Analysis of cell division patterns in the Arabidopsis shoot apical meristem
The stereotypic pattern of cell shapes in the Arabidopsis shoot apical meristem (SAM) suggests that strict rules govern the placement of new walls during cell division. When a cell in the SAM divides, a new wall is built that connects existing walls and divides the cytoplasm of the daughter cells. Because features that are determined by the placement of new walls such as cell size, shape, and number of neighbors are highly regular, rules must exist for maintaining such order. Here we present a quantitative model of these rules that incorporates different observed features of cell division. Each feature is incorporated into a "potential function" that contributes a single term to a total analog of potential energy. New cell walls are predicted to occur at locations where the potential function is minimized. Quantitative terms that represent the well-known historical rules of plant cell division, such as those given by Hofmeister, Errera, and Sachs are developed and evaluated against observed cell divisions in the epidermal layer (L1) of Arabidopsis thaliana SAM. The method is general enough to allow additional terms for nongeometric properties such as internal concentration gradients and mechanical tensile forces.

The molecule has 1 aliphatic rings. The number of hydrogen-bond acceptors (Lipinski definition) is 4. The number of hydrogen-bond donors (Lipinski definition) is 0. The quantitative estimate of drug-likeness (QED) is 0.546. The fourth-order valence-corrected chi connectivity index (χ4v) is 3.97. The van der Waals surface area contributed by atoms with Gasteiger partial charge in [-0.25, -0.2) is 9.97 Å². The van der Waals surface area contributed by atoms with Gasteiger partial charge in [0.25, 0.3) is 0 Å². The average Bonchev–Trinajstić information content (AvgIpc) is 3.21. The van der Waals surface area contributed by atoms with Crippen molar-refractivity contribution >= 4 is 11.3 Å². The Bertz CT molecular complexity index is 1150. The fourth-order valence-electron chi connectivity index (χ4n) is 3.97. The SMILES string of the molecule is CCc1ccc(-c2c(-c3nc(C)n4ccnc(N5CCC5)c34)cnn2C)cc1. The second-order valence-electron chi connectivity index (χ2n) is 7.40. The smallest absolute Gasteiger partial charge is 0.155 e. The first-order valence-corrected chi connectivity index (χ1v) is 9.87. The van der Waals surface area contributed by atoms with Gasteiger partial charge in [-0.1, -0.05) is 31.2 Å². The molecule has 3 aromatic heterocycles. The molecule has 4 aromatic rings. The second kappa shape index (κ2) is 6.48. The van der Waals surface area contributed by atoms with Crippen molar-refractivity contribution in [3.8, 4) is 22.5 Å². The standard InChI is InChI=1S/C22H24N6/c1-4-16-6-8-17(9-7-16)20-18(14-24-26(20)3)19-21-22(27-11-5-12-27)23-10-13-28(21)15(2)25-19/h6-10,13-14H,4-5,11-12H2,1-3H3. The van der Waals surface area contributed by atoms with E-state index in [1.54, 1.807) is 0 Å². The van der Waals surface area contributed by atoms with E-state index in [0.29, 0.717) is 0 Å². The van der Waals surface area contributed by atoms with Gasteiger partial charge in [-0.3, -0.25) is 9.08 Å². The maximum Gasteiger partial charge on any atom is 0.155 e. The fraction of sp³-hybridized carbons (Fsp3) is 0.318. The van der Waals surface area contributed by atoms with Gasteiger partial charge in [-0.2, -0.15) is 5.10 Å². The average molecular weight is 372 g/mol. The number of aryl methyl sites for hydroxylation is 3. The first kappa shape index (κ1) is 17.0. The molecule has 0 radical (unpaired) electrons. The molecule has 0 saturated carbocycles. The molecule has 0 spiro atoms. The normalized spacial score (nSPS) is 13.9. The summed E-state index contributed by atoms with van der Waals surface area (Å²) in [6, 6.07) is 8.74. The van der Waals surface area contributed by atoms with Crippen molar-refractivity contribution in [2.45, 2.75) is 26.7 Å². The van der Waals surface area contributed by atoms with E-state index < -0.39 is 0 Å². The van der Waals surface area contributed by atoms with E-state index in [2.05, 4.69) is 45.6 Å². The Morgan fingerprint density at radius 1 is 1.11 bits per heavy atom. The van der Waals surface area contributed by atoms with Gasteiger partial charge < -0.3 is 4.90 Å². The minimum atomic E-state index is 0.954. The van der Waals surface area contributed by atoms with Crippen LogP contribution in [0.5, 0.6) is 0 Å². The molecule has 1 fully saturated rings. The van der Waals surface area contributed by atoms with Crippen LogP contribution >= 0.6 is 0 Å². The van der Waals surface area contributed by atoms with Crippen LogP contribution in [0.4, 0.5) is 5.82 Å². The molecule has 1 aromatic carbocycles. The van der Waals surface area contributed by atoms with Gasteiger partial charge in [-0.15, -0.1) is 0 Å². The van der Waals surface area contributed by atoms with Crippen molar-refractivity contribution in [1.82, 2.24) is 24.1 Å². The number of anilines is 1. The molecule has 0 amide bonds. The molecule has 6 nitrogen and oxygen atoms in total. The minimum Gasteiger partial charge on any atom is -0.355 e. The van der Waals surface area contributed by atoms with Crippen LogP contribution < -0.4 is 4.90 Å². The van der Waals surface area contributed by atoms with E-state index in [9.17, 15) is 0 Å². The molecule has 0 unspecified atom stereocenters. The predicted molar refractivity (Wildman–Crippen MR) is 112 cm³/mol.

© 2015 National Academy of Sciences. Contributed by Elliot M. Meyerowitz, February 14, 2015 (sent for review June 5, 2013; reviewed by Jacques Dumais, Lionel Xavier Dupuy, and Christophe Godin). This work was supported by grants from the Beckman Institute at California Institute of Technology, the Division of Biology, and the Provost's Office at California Institute of Technology; a gift from Peter Cross; and Department of Energy Office of Basic Energy Sciences, Division of Chemical Sciences, Geosciences and Biosciences of the US Department of Energy Grant DE-FG02-88ER13873 (to E.M.M.). The E.M.M. laboratory is also supported by funds from the Howard Hughes Medical Institute and the Gordon and Betty Moore Foundation (through Grant GBMF3406). Funding for E.M. was provided by NIH Grants R01-GM086883 and P50GM76516 to University of California, Irvine. B.E.S. and C.T. contributed equally to this work. Author contributions: B.E.S., C.T., E.M., and E.M.M. designed research; C.T. performed research; B.E.S., C.T., and E.M. analyzed data; and B.E.S., C.T., E.M., and E.M.M. wrote the paper. Reviewers: J.D., Universidad Adolfo Ibáñez; L.X.D., The James Hutton Institute; and C.G., Inria. The authors declare no conflict of interest. This article contains supporting information online at www.pnas.org/lookup/suppl/doi:10.1073/pnas.1502588112/-/DCSupplemental.
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Supplemental Material - pnas.1502588112.sapp.pdf